By Andy Young
Special to The Windham Eagle
When I was growing up, most kids were teenagers by the time they decided (hopefully temporarily) their parents were hopelessly backward, socially inept morons, cultural troglodytes who had no clue about life in general and young people in particular.
But I was ahead of the curve on that one.
I was a mere 11-year-old when I got all the proof I needed regarding my father’s utter cluelessness. It was a hot, humid Saturday afternoon. My Little League baseball teammates and I, having just finished our game, were sprinting over to the snack bar with the 25 cents we had been given by the kindly adult who had been in charge of “passing the hat” during the contest. Nearly everyone was purchasing popsicles or ice cream sandwiches with their quarter, but not me. I invested all twenty-five of my cents into five packs of Topps baseball cards. In the back seat on the way home I celebrated when I got the Bill Freehan card I needed, but moaned audibly when none of the packs contained an Al Worthington, which both my best friend and I needed to complete that year’s 6th series.
And that was when my father revealed the depth of his simplemindedness. “What are you going to do,” he asked insolently, “if you ever stop caring about Major League Baseball?”
It was quite possibly the most ignorant question I had ever heard. Me without baseball was no more conceivable than Bugs Bunny without carrots, Popeye without spinach, or Clark Kent without a phone booth. Of course I didn’t dignify his asinine query with a verbal response. I may have rolled my eyes, although if I did it would have been out of his line of vision, since in those less-enlightened times disrespecting one’s elders could merit anything from a whack on the rear end to, if the affront was grievous enough, a swat across the face. But still; what a dope! Had I known what DNA was at the time, I’d have prayed I was adopted.
Time marched on. I played baseball (except for a brief time when I was deemed academically ineligible by my mother, who wasn’t far behind my dad on my personal “Foolishness Scale”) until I wasn’t good enough to make a team. Then I coached, umpired, and, as a nominal adult, worked in professional baseball as a broadcaster, publicist, and jack-of-all-trades. I spent a large part of my first four decades on Earth obsessing over sports in general and baseball in particular. I have played, coached, officiated, written about, and spoken about the game, and have done all but the first of those things for pay.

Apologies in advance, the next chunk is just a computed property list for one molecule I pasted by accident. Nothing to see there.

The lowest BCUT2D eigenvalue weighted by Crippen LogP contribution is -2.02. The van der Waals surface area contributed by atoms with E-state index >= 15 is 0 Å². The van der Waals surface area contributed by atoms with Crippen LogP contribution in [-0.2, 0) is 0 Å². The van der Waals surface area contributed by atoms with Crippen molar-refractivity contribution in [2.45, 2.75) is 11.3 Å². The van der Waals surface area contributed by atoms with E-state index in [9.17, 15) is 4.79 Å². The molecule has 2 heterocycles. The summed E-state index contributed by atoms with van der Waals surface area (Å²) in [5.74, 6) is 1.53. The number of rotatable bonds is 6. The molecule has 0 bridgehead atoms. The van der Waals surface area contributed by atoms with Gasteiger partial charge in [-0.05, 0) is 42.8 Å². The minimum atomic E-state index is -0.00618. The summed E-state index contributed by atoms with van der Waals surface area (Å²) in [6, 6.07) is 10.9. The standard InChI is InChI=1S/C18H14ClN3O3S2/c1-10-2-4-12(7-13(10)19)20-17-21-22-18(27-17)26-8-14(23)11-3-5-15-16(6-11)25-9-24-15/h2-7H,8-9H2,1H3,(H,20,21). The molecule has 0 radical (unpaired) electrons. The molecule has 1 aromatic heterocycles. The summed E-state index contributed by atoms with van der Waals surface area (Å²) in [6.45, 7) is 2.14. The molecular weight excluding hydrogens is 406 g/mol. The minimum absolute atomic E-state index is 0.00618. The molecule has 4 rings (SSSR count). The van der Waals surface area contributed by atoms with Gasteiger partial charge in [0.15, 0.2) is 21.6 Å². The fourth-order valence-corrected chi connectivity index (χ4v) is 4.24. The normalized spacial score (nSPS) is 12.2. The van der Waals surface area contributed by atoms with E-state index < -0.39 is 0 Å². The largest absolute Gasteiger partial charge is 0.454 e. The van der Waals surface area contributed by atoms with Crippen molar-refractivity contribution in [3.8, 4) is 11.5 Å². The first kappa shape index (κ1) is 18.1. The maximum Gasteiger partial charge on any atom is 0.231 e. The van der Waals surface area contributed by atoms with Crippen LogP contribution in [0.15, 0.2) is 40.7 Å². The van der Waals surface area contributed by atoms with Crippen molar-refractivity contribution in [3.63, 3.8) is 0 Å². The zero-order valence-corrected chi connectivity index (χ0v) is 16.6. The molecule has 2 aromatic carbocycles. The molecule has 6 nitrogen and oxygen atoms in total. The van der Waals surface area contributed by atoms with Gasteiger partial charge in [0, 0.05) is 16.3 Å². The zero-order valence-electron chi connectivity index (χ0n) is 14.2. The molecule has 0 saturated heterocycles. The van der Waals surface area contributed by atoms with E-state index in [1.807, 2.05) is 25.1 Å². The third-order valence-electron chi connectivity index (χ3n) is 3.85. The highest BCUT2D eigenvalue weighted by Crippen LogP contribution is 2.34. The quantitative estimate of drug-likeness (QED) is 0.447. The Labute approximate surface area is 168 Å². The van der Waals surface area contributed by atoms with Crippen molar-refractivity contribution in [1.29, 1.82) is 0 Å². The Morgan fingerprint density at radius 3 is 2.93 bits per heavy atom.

Which brings me to last week, when I opened to the sports page of the newspaper and read the following headline:
Lewis and Williams Named M.L.B. Rookies of the Year.
Then it hit me. I had no idea who “Lewis” or “Williams” were; I couldn’t conjure up a mental picture or a first name (Kyle and Devin, as it turns out; I looked them up) for either one.
Then I thought a little more. The most recent big league baseball game I attended was in Montreal, which has been without a team since 2005. I can’t remember the last time I watched baseball on TV, and when I last visited Fenway Park my ticket cost five dollars and fifty cents.
At that moment I experienced an epiphany: my dad was apparently a whole lot smarter than I gave him credit for. I also came to a second, even more sobering realization.
I never did get that Al Worthington card. <